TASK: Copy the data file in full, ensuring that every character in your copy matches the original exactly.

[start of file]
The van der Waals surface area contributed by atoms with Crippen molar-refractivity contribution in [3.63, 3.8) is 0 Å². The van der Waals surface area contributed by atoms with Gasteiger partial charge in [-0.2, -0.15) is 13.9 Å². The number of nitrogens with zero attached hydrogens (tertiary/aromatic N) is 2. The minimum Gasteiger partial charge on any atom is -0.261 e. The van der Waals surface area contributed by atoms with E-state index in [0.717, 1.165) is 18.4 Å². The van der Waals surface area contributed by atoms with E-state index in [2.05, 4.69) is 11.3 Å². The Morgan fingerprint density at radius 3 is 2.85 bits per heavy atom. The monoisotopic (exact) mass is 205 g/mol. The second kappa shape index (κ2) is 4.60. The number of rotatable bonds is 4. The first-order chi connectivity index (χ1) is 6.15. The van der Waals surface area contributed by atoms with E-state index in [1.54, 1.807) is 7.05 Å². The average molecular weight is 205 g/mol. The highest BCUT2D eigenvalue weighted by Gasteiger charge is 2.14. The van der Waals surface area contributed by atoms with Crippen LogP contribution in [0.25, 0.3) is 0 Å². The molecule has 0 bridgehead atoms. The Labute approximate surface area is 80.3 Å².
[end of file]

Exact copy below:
The van der Waals surface area contributed by atoms with Crippen molar-refractivity contribution in [3.63, 3.8) is 0 Å². The van der Waals surface area contributed by atoms with Gasteiger partial charge in [-0.2, -0.15) is 13.9 Å². The number of nitrogens with zero attached hydrogens (tertiary/aromatic N) is 2. The minimum Gasteiger partial charge on any atom is -0.261 e. The van der Waals surface area contributed by atoms with E-state index in [0.717, 1.165) is 18.4 Å². The van der Waals surface area contributed by atoms with E-state index in [2.05, 4.69) is 11.3 Å². The Morgan fingerprint density at radius 3 is 2.85 bits per heavy atom. The monoisotopic (exact) mass is 205 g/mol. The second kappa shape index (κ2) is 4.60. The number of rotatable bonds is 4. The first-order chi connectivity index (χ1) is 6.15. The van der Waals surface area contributed by atoms with E-state index in [1.54, 1.807) is 7.05 Å². The average molecular weight is 205 g/mol. The highest BCUT2D eigenvalue weighted by Gasteiger charge is 2.14. The van der Waals surface area contributed by atoms with Crippen LogP contribution in [0.25, 0.3) is 0 Å². The molecule has 0 bridgehead atoms. The Labute approximate surface area is 80.3 Å².